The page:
Using the Poseidon USB stack

 
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Introduction
Both the Amiga911 disk and the Emergency Disk II floppy can include a minimalistic version of the Poseidon USB stack. By default you will be limited to using usb hubs and mass storage devices only, but support for usb mice, keyboards & cd-rom drives can also be included.  Furthermore, Trident prefs will not be used since it requires MUI (Magic User Interface), and there's no way this can fit on the boot disks.  Instead the alternative method of running Poseidon will be used, where the AddUSBHardware and AddUSBClasses commands are controlled directly by some small script files I have created.


The poseidon.library used
A special cut-down smaller version of the poseidon.library (where PoPo, online support and most string tables are removed) will be included on the disks, This library have been supplied to me by Chris Hodges, who also gave me permission to include it with the Amiga911 Maker distribution. I hope it's OK for me to include it on the ready-made boot disks as well.
Have in mind that this version of the poseidon.library is NOT meant to be used as a replacement of the original library!  If you want Poseiden to be installed on your Amiga, and you also want to use Trident as well, you should ALWAYS use the poseidon.library that's included with the Poseidon distribution.


How to use Poseidon
After booting up your disk, just take look in the Ram:System/System dir (Amiga911), or the Ram:System drawer (Emergency Disk II), where you'll find a file called PoseidonMan. Double click this and the requester you see on the right will appear, then you can simply use this for starting and stopping the stack. You can also find PoseidonMan in the workbench menu as well.

The "Add Classes" button is there in case you need to add more usb classes after the stack has been started. An example of this can be classes that isn't present on the boot disk, but that you have stored somewhere else. Then all you have to do is copy the requested classes to Ram:System/Classes/USB drawer, run PoseidonMan, and finally click "Add Classes".

Please note! Upon starting the stack, there might be a "object not found" message amongst the output created. This is the result of a minor fault in the script, and it doesn't mean there's something wrong with Poseidon. The reason is due to a failed attempt at using the Skip command.
 


If you want Poseidon to be automatically launched upon booting, you can open the Startup-Sequence on the boot disk by using Ed or another text editor, then scroll down the text file until you can see the following line:
 
;Execute >NIL: S:StartPoseidon
 
Remove the semi-colon at the beginning of the line, and save the file. Now Poseidon should start automatically the next time you boot the disk.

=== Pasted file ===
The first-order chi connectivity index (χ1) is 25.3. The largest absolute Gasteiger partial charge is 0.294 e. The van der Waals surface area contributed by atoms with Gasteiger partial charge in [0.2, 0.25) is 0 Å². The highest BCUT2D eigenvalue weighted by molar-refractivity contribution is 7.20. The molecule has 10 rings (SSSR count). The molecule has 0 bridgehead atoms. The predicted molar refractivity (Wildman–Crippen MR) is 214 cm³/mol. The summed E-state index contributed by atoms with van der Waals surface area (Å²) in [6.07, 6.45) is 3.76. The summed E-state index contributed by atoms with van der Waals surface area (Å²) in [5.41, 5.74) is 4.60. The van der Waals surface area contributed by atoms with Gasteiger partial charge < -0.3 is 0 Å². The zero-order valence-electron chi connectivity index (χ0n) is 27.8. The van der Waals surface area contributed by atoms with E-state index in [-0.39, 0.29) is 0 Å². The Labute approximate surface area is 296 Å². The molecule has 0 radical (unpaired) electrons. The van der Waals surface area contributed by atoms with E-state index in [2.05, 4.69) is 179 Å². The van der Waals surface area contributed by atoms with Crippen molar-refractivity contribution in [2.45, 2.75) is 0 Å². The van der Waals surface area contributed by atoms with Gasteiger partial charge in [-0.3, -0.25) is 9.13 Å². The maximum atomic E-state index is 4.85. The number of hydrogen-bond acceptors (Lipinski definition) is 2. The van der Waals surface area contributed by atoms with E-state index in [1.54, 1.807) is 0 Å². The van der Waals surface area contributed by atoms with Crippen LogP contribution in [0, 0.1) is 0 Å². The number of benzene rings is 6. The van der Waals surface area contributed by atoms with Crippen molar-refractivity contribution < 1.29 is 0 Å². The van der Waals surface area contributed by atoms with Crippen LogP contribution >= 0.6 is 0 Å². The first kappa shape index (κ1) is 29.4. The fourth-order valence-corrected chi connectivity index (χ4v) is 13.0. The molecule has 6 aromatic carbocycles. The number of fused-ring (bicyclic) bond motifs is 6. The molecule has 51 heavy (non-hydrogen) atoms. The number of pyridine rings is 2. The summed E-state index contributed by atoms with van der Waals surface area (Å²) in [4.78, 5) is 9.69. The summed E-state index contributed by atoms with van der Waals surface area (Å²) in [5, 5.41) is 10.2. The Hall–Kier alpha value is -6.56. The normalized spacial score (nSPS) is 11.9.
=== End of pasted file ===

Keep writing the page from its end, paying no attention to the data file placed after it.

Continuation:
Adding more classes and hardware drivers
To Amiga911 Maker projects:  If you want to add some other usb classes or drivers that cannot be selected in Amiga911 Maker, all you have to do is copy the requested classes to the "System1/Classes/USB" drawer found in your project dir,  For hardware drivers, just copy the wanted one(s) to the "System1/Devs/USBHardware" drawer.  By copying the file(s) to these two drawers, it makes sure that they are included in the System1.lzx archive on the finished boot disk, where they will use less disk space than in uncompressed form.

To already existing boot disks:  If you need to add more classes to your disk, all you have to do is create a "Classes/USB" drawer on the floppy, and then copy all the wanted classes to it.  As for usb device drivers, just make sure that a "Devs/USBHardware" dir exists on the disk, and copy the wanted driver(s) into it.



Some general notes regarding Poseidon
1.  The minimum requirements for using the Poseiden stack is AmigaOS 3.0 and a 68020 processor.
2.  One of the main limitations of using Poseiden the way it's done on the boot disks, is that Posidon will only use it's default settings. And the default for USB CD-ROM drives is to use AmiCDFS as the filesystem, it will not work with other CD-ROM filesystems (although there may be workarounds). So even when the Emergency Disk II already has CacheCDFS included, it will still need AmiCDFS for proper USB CD-ROM support.
3.  For proper USB Mouse and Keyboard functionality, the system will be patched with a newer input.device upon booting the disk, this is done by using the LoadModule command.


Some notes for Emergency Disk II only
1.  Be careful with stopping the Poseidon stack after you have booted AmigaOS 3.9 from a USB device! This is because you may not be able to start it again. Nothing bad will happen, but it might require a reboot.
2.  The version of PoseidonMan that's included on the Emergency Disk II, contains a small workaround which fixes a SYS: issue. The thing is that AddUSBClasses is hard-coded to load all classes from SYS:Classes/USB, and after AmigaOS 3.9 has booted, SYS: is assigned to the actual CD (or other media). This means that it will look for the classes there, where it obviously can't find anything.  So the workaround used is that before AddUSBClasses is run, SYS: will temporarily be assigned to Ram:System, and after the usb classes are added, SYS: will be assigned back to AmigaOS3.9:Emergency-Boot. The way this is done should be pretty bullet-proof, but I thought it was worth a mention anyway.


Using PoseidonMan on other systems
The PoseidonMan and StartPoseidon scripts is now available as a seperate distribution on Aminet. This version of PoseidonMan lacks the "Add classes" button, and has the "object not found" issue fixed. There is also an extra PoseidonManX script included, which is meant to be used with a standard Poseidon install.

You can find the package right here: http://aminet.net/package/util/misc/PoseidonScripts




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